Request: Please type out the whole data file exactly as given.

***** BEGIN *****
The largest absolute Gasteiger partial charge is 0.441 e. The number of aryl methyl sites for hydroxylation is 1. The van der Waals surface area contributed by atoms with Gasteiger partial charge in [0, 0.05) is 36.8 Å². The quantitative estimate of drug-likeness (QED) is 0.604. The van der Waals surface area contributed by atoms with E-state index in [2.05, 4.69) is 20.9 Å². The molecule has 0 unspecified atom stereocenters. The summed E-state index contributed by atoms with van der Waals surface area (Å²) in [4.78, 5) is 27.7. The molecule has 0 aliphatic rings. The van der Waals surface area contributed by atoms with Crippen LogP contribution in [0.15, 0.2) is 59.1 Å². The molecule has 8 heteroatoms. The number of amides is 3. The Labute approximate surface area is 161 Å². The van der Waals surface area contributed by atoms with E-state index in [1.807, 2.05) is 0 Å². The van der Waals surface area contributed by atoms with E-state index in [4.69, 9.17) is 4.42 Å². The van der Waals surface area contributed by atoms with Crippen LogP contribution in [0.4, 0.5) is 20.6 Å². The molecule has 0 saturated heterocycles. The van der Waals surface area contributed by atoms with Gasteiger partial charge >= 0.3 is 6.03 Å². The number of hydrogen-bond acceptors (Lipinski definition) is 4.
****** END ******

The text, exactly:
The largest absolute Gasteiger partial charge is 0.441 e. The number of aryl methyl sites for hydroxylation is 1. The van der Waals surface area contributed by atoms with Gasteiger partial charge in [0, 0.05) is 36.8 Å². The quantitative estimate of drug-likeness (QED) is 0.604. The van der Waals surface area contributed by atoms with E-state index in [2.05, 4.69) is 20.9 Å². The molecule has 0 unspecified atom stereocenters. The summed E-state index contributed by atoms with van der Waals surface area (Å²) in [4.78, 5) is 27.7. The molecule has 0 aliphatic rings. The van der Waals surface area contributed by atoms with Crippen LogP contribution in [0.15, 0.2) is 59.1 Å². The molecule has 8 heteroatoms. The number of amides is 3. The Labute approximate surface area is 161 Å². The van der Waals surface area contributed by atoms with E-state index in [1.807, 2.05) is 0 Å². The van der Waals surface area contributed by atoms with E-state index in [4.69, 9.17) is 4.42 Å². The van der Waals surface area contributed by atoms with Crippen LogP contribution in [0.4, 0.5) is 20.6 Å². The molecule has 0 saturated heterocycles. The van der Waals surface area contributed by atoms with Gasteiger partial charge >= 0.3 is 6.03 Å². The number of hydrogen-bond acceptors (Lipinski definition) is 4.